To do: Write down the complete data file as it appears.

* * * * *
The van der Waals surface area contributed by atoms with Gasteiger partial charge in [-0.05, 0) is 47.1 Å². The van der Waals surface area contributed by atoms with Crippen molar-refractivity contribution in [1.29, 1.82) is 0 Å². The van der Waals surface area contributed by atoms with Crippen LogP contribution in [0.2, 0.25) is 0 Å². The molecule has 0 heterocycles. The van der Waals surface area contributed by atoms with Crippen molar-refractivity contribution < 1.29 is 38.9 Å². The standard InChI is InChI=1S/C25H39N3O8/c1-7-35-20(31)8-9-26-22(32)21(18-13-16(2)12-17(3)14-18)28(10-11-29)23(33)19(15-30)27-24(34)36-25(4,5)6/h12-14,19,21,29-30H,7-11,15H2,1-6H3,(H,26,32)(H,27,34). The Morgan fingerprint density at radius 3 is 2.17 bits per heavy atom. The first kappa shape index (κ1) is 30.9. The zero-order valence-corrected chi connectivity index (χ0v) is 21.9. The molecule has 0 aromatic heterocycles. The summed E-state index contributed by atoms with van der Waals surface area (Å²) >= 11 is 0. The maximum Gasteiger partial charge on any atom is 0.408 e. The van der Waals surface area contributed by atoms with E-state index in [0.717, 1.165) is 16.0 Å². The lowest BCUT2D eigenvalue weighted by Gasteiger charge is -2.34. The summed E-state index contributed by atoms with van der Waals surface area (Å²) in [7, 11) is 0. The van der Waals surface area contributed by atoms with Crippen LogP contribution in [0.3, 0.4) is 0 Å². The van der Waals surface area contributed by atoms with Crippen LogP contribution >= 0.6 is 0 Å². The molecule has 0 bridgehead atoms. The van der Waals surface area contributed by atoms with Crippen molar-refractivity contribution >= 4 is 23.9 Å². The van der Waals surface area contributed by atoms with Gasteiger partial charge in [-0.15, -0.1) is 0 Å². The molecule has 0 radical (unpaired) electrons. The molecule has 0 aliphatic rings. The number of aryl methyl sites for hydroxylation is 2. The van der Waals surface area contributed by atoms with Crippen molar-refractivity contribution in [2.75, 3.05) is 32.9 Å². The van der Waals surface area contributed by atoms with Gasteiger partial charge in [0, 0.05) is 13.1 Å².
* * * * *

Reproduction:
The van der Waals surface area contributed by atoms with Gasteiger partial charge in [-0.05, 0) is 47.1 Å². The van der Waals surface area contributed by atoms with Crippen molar-refractivity contribution in [1.29, 1.82) is 0 Å². The van der Waals surface area contributed by atoms with Crippen LogP contribution in [0.2, 0.25) is 0 Å². The molecule has 0 heterocycles. The van der Waals surface area contributed by atoms with Crippen molar-refractivity contribution < 1.29 is 38.9 Å². The standard InChI is InChI=1S/C25H39N3O8/c1-7-35-20(31)8-9-26-22(32)21(18-13-16(2)12-17(3)14-18)28(10-11-29)23(33)19(15-30)27-24(34)36-25(4,5)6/h12-14,19,21,29-30H,7-11,15H2,1-6H3,(H,26,32)(H,27,34). The Morgan fingerprint density at radius 3 is 2.17 bits per heavy atom. The first kappa shape index (κ1) is 30.9. The zero-order valence-corrected chi connectivity index (χ0v) is 21.9. The molecule has 0 aromatic heterocycles. The summed E-state index contributed by atoms with van der Waals surface area (Å²) >= 11 is 0. The maximum Gasteiger partial charge on any atom is 0.408 e. The van der Waals surface area contributed by atoms with E-state index in [0.717, 1.165) is 16.0 Å². The lowest BCUT2D eigenvalue weighted by Gasteiger charge is -2.34. The summed E-state index contributed by atoms with van der Waals surface area (Å²) in [7, 11) is 0. The van der Waals surface area contributed by atoms with Crippen LogP contribution in [0.3, 0.4) is 0 Å². The van der Waals surface area contributed by atoms with Crippen LogP contribution >= 0.6 is 0 Å². The molecule has 0 bridgehead atoms. The van der Waals surface area contributed by atoms with Crippen molar-refractivity contribution >= 4 is 23.9 Å². The van der Waals surface area contributed by atoms with Gasteiger partial charge in [-0.15, -0.1) is 0 Å². The molecule has 0 radical (unpaired) electrons. The molecule has 0 aliphatic rings. The number of aryl methyl sites for hydroxylation is 2. The van der Waals surface area contributed by atoms with Crippen molar-refractivity contribution in [2.75, 3.05) is 32.9 Å². The van der Waals surface area contributed by atoms with Gasteiger partial charge in [0, 0.05) is 13.1 Å².